Wildfires kill three on Portugal’s Madeira Island; fires force thousands to evacuate on the mainland

Above: A Google Earth 3-D map of the Portuguese Island of Madeira, looking northwest.

(UPDATED at 7:25 a.m. MDT August 13, 2016)

The satellite image below from Friday August 12, shows fewer heat sources on Madeira and less smoke from the wildfires.

Madeira fires August 12, 2016
The red dots represent heat detected by a satellite over Madeira on August 12, 2016. Smoke can be seen drifting to the southeast. Click to enlarge.


(Originally published at 4:42 MDT August 2, 2016)

Wildfires on the Portuguese archipelago of Madeira have taken the lives of three civilians and destroyed over 150 homes while firefighters on the mainland are battling nearly 200 blazes. The fire has reached Madeira’s largest city, Funchal, which has a population of 110,000.

Madeira has no firefighting aircraft. They sometimes borrow CL-215’s, CL-415’s, (both are water-scooping air tankers) and Polish SOKOL helicopters from the Canary Islands 280 miles to the south.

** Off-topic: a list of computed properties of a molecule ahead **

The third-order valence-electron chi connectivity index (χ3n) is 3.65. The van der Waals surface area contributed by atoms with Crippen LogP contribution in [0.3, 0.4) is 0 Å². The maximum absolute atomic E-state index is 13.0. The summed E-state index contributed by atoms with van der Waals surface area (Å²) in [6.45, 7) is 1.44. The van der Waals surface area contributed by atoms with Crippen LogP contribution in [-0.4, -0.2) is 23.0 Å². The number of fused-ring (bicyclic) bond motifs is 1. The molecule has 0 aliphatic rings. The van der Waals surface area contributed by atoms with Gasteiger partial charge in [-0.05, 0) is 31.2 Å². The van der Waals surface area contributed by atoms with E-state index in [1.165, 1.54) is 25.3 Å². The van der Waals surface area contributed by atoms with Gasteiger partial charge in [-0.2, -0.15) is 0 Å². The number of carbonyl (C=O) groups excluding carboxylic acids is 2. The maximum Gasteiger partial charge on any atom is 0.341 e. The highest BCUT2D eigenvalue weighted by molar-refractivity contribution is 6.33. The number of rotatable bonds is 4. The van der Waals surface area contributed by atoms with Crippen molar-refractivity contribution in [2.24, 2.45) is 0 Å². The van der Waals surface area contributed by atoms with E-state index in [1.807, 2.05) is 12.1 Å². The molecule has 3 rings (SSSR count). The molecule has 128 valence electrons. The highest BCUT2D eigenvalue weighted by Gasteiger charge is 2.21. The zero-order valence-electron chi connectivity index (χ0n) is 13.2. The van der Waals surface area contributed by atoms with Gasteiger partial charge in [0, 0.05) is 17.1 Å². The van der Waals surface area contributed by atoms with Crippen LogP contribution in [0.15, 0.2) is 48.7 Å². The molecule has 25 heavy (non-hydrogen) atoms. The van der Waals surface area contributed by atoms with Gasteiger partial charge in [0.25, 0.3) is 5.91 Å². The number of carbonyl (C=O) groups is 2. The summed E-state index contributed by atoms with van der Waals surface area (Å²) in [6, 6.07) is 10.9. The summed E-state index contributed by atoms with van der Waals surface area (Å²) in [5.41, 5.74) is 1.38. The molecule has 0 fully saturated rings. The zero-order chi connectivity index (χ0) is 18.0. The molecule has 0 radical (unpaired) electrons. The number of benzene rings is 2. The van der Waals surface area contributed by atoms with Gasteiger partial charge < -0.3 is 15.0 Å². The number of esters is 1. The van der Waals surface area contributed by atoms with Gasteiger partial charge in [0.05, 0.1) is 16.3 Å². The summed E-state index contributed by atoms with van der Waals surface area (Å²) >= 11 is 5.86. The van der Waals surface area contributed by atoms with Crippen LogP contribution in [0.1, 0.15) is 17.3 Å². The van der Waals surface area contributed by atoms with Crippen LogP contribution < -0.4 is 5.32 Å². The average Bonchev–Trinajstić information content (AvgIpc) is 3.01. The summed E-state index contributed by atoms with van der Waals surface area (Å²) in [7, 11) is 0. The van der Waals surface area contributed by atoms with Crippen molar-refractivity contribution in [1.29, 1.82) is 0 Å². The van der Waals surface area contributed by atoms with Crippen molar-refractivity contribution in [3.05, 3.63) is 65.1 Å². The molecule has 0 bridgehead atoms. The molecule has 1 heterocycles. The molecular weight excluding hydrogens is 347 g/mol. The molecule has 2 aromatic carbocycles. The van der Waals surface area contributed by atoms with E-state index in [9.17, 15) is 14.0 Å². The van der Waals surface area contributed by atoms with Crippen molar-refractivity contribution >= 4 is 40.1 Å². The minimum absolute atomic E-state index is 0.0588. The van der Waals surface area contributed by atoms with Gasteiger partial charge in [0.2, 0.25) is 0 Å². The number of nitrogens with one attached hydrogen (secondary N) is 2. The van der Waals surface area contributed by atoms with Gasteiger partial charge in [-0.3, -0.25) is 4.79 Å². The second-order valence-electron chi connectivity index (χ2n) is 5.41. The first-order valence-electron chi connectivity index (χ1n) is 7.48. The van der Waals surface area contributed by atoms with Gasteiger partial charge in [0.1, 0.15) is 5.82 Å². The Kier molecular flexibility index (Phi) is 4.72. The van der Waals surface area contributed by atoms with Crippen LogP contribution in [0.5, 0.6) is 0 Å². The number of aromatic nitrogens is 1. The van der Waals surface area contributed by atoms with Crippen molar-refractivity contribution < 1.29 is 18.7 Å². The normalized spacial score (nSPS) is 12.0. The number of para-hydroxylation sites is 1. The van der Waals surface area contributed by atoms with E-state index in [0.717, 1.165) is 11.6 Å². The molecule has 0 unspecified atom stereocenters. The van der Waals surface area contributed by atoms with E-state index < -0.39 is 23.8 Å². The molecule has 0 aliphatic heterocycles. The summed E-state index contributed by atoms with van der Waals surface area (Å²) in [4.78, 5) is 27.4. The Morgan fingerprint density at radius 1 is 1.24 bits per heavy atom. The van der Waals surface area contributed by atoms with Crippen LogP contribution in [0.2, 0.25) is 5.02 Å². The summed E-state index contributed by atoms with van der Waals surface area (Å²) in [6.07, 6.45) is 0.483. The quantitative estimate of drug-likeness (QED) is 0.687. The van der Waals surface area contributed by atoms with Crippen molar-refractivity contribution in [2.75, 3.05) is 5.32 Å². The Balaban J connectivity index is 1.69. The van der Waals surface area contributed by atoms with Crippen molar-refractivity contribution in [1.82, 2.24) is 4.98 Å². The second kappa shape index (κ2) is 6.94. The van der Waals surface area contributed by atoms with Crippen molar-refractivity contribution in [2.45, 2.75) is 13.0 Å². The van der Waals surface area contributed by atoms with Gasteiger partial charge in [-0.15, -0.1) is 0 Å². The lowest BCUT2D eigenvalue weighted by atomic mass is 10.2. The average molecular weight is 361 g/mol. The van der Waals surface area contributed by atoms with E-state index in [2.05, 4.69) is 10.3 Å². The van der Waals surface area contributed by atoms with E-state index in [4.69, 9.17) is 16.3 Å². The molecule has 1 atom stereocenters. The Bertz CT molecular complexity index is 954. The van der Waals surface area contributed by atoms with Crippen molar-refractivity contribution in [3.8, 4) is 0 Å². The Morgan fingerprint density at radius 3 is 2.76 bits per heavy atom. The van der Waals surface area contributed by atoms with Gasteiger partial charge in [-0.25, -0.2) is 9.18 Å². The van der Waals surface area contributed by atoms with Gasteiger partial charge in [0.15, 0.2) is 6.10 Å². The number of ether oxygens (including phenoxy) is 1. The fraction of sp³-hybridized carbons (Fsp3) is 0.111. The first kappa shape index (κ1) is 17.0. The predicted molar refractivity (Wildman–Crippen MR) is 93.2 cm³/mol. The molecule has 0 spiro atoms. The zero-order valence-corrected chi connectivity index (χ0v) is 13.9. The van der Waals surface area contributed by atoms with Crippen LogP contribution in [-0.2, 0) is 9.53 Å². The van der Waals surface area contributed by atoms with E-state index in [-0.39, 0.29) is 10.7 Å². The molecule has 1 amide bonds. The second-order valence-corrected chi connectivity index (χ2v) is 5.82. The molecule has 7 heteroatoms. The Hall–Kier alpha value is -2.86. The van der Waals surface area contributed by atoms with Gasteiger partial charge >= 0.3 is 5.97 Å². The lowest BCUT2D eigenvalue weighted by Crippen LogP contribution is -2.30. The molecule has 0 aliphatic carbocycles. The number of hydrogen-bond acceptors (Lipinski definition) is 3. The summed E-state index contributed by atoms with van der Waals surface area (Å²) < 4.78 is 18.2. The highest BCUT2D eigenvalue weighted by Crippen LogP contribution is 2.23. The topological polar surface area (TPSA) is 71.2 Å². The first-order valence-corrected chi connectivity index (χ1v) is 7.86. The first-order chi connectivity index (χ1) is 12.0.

Italy and Morocco have sent a total of three firefighting aircraft across the ocean to help control the fires. Russia has dispatched two Be-200 water-scooping air tankers, which last operated in Portugal in 2006.

Map of fires on Madeira
The red dots on the photo of Madeira represent heat detected by a NASA satellite on August 10, 2016. Smoke can be seen drifting off to the southwest.

Madeira is in the north Atlantic, 530 miles southwest of Portugal. The terrain on the popular tourist island is very steep which no doubt presents a challenging environment for firefighters.

Below is an excerpt from an article in the New York Times:

…The fire caused chaos, panic and despair around Funchal. Portuguese television showed elderly people, many of them barefoot or in wheelchairs, being escorted to safety in the middle of the night by emergency services or neighbors. Residents watched in tears as their homes burned down, and some were seen running around helplessly, trying to cover their faces to minimize smoke inhalation…

The four images in the tweet below are very impressive.

This video, uploaded today, was shot from a cable car as it travelled over areas affected by the fire. It’s a little long at 18 minutes, but if you skip around it gives an overview of some of the effects of the fire.